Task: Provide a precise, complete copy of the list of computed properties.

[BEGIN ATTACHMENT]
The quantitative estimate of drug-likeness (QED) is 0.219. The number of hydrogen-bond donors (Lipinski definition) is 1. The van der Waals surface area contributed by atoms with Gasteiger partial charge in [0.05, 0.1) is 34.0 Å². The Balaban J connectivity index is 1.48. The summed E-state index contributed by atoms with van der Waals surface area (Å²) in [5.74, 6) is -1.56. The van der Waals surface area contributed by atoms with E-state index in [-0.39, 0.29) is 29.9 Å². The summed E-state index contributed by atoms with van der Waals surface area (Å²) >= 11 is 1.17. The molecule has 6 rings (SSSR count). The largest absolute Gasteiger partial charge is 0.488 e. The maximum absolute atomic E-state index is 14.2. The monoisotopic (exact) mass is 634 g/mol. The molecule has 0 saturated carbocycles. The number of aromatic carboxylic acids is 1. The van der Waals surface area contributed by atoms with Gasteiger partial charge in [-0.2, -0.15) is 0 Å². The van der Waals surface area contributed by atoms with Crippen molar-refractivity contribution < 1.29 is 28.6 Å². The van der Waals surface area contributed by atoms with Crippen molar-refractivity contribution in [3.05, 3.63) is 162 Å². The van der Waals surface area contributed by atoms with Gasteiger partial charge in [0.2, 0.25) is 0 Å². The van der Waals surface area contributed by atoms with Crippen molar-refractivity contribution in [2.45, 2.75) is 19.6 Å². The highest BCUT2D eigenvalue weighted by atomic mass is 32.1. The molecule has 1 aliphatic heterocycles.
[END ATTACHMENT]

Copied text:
The quantitative estimate of drug-likeness (QED) is 0.219. The number of hydrogen-bond donors (Lipinski definition) is 1. The van der Waals surface area contributed by atoms with Gasteiger partial charge in [0.05, 0.1) is 34.0 Å². The Balaban J connectivity index is 1.48. The summed E-state index contributed by atoms with van der Waals surface area (Å²) in [5.74, 6) is -1.56. The van der Waals surface area contributed by atoms with E-state index in [-0.39, 0.29) is 29.9 Å². The summed E-state index contributed by atoms with van der Waals surface area (Å²) >= 11 is 1.17. The molecule has 6 rings (SSSR count). The largest absolute Gasteiger partial charge is 0.488 e. The maximum absolute atomic E-state index is 14.2. The monoisotopic (exact) mass is 634 g/mol. The molecule has 0 saturated carbocycles. The number of aromatic carboxylic acids is 1. The van der Waals surface area contributed by atoms with Gasteiger partial charge in [-0.2, -0.15) is 0 Å². The van der Waals surface area contributed by atoms with Crippen molar-refractivity contribution < 1.29 is 28.6 Å². The van der Waals surface area contributed by atoms with Crippen molar-refractivity contribution in [3.05, 3.63) is 162 Å². The van der Waals surface area contributed by atoms with Gasteiger partial charge in [0.2, 0.25) is 0 Å². The van der Waals surface area contributed by atoms with Crippen molar-refractivity contribution in [2.45, 2.75) is 19.6 Å². The highest BCUT2D eigenvalue weighted by atomic mass is 32.1. The molecule has 1 aliphatic heterocycles.